To access this feature, please Log In or Register for your Casebriefs Account.

Add to Library




Dowden v. State

Citation. 758 S.W.2d 264 (1988)
Law Students: Don’t know your Studybuddy Pro login? Register here

Brief Fact Summary.

While attempting to help his brother escape from jail, Defendant began shooting at officers. During an altercation, Defendant and one officer ended up in a separate room. One of the officers outside shot and killed the man that came out of the room, believing it was Defendant, however, it was the other officer. Defendant was convicted of the murder even though evidence showed that the bullets came from the officer outside of the room. Defendant appealed.

Synopsis of Rule of Law.

Under the felony-murder rule, if a defendant intentionally commits acts that are likely to kill, he may be convicted of murder, even if evidence shows the victim was actually killed by another person.


Dowden’s (Defendant) brother was arrested and held in the city jail at the police station. Defendant decided to help his brother escape and went with his sister-in-law and a friend, Clifford Blansett, to the police station with a rifle and a pistol. Upon entering, Defendant slammed open the door, pointed the automatic gun at two officers, and said he was there to get his brother. One of the officers, Captain Gray, lunged at Defendant, grabbing him and forcing him into the hallway. The door closed behind them. Officer Windham and a dispatcher, Denton, were in the office and could not see what was happening, but they heard a shot fired. Windham and Denton assumed Defendant had killed Captain Gray, because they could no longer see the officer. Windham and Denton then exchanged gunfire with Defendant. Windham heard movement in the hallway, and Denton yelled, “[h]e’s coming through the door.” After another gunshot, the door flung open, and Windham immediately shot three times while on his knees. Windham admitted that he did not look before he fired, because he thought it could only be Defendant coming through the door. It was soon discovered that the man lying in the doorway was not Defendant, but Captain Gray. Examination of the bullets indicated that Windham had killed Captain Gray. Defendant confessed to the events, stating that he opened the door to the office and started shooting after an officer lunged at him. Defendant was convicted of capital murder for the death of Captain Gray and sentenced to life in prison. Defendant appealed, arguing that the trial court erred in not granting his motion for a directed not-guilty verdict, because the evidence clearly showed that Officer Windham shot and killed Captain Gray. Defendant also complained that the court misinterpreted Texas’s penal code § 6.04(a), which states that a person is responsible if the result would not have occurred but for his conduct, either alone or together with another cause, unless the other cause was clearly sufficient to produce the result and the actor’s conduct clearly insufficient.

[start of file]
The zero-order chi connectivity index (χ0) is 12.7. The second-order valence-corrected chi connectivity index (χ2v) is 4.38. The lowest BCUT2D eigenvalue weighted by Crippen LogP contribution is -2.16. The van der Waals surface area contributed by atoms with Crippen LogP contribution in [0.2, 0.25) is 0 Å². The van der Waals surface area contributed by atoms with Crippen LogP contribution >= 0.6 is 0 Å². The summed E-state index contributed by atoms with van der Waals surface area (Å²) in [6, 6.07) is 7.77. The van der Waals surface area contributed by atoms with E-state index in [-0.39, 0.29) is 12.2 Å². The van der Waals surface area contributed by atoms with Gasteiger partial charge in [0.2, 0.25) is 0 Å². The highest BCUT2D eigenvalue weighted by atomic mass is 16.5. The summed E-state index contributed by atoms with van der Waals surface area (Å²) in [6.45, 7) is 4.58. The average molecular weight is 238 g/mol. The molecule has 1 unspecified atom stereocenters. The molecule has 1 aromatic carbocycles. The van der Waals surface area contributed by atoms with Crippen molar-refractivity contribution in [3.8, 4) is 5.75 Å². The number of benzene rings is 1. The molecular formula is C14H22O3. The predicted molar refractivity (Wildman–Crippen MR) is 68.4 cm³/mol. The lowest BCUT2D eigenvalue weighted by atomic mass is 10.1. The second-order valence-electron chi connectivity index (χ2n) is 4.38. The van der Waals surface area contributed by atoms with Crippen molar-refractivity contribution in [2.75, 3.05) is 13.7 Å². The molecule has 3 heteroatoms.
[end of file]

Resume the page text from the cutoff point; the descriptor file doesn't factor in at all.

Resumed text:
Whether under the felony-murder rule, a defendant who intentionally commits acts that are likely to kill may be convicted of murder, even if evidence shows the victim was actually killed by another person.


Yes. Defendant’s conviction is affirmed. Under the felony-murder rule, if a defendant intentionally commits acts that are likely to kill, he may be convicted of murder, even if evidence shows the victim was actually killed by another person.


The majority inappropriately attempted to define the limits of culpable causation even though § 6.04 already provides such limitations. The court instead relied on a proximate-cause standard. Windham’s act of shooting was a concurrent cause of Gray’s death, as contemplated by the statute, and it was also clearly sufficient to cause that result, while Defendant’s conduct, even in intentionally entering the station with a conscious disregard for life, was, by itself, clearly insufficient. Defendant’s disregard for life would not have resulted in Gray’s death if Windham had not shot Gray.


When a defendant engages in conduct that is likely to kill, with a conscious disregard for life, he will be guilty of murder, even if another person completes the act. In People v. Gilbert, 63 Cal. 2d 69 (1965), the defendant was convicted of murdering his accomplice, even though the victim was actually killed by a police officer. There, the court stated that initiating a gun battle shows malice and that under such circumstances, the defendant may be convicted of murder for a killing someone else committed. Here, Defendant voluntarily acted in entering the station and shooting, and the evidence, including his own confession, is sufficient to prove that he knowingly caused the death of Captain Gray. Defendant acted intentionally, and he confirmed that he was aware of the nature of his acts and that starting a gun battle in a police station would cause the death of the officers involved. Defendant also acted knowingly, and therefore his malicious actions were enough to hold him criminally liable for Captain Gray’s death.

Create New Group

Casebriefs is concerned with your security, please complete the following